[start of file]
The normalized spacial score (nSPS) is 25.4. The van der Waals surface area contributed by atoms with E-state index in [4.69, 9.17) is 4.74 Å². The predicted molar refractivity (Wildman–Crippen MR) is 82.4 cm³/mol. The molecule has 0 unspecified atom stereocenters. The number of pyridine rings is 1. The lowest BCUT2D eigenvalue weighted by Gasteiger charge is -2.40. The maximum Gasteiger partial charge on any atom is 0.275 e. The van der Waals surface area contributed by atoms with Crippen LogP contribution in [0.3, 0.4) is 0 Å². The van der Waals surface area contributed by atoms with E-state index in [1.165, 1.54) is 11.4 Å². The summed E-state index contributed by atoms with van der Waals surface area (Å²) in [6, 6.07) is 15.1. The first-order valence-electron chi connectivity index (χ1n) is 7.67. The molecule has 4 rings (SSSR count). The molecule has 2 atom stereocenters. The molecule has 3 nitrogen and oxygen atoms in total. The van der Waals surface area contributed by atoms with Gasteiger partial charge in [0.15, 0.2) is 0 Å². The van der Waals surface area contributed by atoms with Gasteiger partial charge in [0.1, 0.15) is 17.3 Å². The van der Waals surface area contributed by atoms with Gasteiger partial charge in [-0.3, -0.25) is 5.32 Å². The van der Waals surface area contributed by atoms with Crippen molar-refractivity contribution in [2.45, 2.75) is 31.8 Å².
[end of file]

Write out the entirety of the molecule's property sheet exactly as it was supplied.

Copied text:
The normalized spacial score (nSPS) is 25.4. The van der Waals surface area contributed by atoms with E-state index in [4.69, 9.17) is 4.74 Å². The predicted molar refractivity (Wildman–Crippen MR) is 82.4 cm³/mol. The molecule has 0 unspecified atom stereocenters. The number of pyridine rings is 1. The lowest BCUT2D eigenvalue weighted by Gasteiger charge is -2.40. The maximum Gasteiger partial charge on any atom is 0.275 e. The van der Waals surface area contributed by atoms with Crippen LogP contribution in [0.3, 0.4) is 0 Å². The van der Waals surface area contributed by atoms with E-state index in [1.165, 1.54) is 11.4 Å². The summed E-state index contributed by atoms with van der Waals surface area (Å²) in [6, 6.07) is 15.1. The first-order valence-electron chi connectivity index (χ1n) is 7.67. The molecule has 4 rings (SSSR count). The molecule has 2 atom stereocenters. The molecule has 3 nitrogen and oxygen atoms in total. The van der Waals surface area contributed by atoms with Gasteiger partial charge in [0.15, 0.2) is 0 Å². The van der Waals surface area contributed by atoms with Gasteiger partial charge in [0.1, 0.15) is 17.3 Å². The van der Waals surface area contributed by atoms with Gasteiger partial charge in [-0.3, -0.25) is 5.32 Å². The van der Waals surface area contributed by atoms with Crippen molar-refractivity contribution in [2.45, 2.75) is 31.8 Å².